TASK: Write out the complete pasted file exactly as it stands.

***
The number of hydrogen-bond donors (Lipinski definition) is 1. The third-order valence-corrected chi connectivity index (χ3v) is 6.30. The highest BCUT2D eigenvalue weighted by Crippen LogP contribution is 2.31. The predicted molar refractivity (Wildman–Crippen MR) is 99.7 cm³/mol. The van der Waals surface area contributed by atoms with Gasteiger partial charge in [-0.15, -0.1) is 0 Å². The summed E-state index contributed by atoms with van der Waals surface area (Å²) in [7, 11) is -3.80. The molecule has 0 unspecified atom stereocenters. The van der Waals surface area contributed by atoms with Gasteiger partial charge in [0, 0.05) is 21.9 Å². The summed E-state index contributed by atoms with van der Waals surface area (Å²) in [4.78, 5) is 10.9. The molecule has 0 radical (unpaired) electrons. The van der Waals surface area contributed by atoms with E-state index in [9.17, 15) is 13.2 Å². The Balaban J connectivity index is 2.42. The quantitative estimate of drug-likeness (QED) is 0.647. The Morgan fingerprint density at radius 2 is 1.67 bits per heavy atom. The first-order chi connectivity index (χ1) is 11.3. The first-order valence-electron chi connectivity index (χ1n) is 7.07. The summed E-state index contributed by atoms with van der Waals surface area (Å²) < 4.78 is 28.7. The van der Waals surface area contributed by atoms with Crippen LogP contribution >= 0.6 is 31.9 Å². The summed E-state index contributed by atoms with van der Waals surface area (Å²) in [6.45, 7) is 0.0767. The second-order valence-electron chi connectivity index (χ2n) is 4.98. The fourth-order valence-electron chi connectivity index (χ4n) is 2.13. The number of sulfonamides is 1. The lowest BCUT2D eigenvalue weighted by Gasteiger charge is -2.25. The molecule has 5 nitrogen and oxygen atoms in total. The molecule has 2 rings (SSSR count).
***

The number of hydrogen-bond donors (Lipinski definition) is 1. The third-order valence-corrected chi connectivity index (χ3v) is 6.30. The highest BCUT2D eigenvalue weighted by Crippen LogP contribution is 2.31. The predicted molar refractivity (Wildman–Crippen MR) is 99.7 cm³/mol. The van der Waals surface area contributed by atoms with Gasteiger partial charge in [-0.15, -0.1) is 0 Å². The summed E-state index contributed by atoms with van der Waals surface area (Å²) in [7, 11) is -3.80. The molecule has 0 unspecified atom stereocenters. The van der Waals surface area contributed by atoms with Gasteiger partial charge in [0, 0.05) is 21.9 Å². The summed E-state index contributed by atoms with van der Waals surface area (Å²) in [4.78, 5) is 10.9. The molecule has 0 radical (unpaired) electrons. The van der Waals surface area contributed by atoms with E-state index in [9.17, 15) is 13.2 Å². The Balaban J connectivity index is 2.42. The quantitative estimate of drug-likeness (QED) is 0.647. The Morgan fingerprint density at radius 2 is 1.67 bits per heavy atom. The first-order chi connectivity index (χ1) is 11.3. The first-order valence-electron chi connectivity index (χ1n) is 7.07. The summed E-state index contributed by atoms with van der Waals surface area (Å²) < 4.78 is 28.7. The van der Waals surface area contributed by atoms with Crippen LogP contribution >= 0.6 is 31.9 Å². The summed E-state index contributed by atoms with van der Waals surface area (Å²) in [6.45, 7) is 0.0767. The second-order valence-electron chi connectivity index (χ2n) is 4.98. The fourth-order valence-electron chi connectivity index (χ4n) is 2.13. The number of sulfonamides is 1. The lowest BCUT2D eigenvalue weighted by Gasteiger charge is -2.25. The molecule has 5 nitrogen and oxygen atoms in total. The molecule has 2 rings (SSSR count).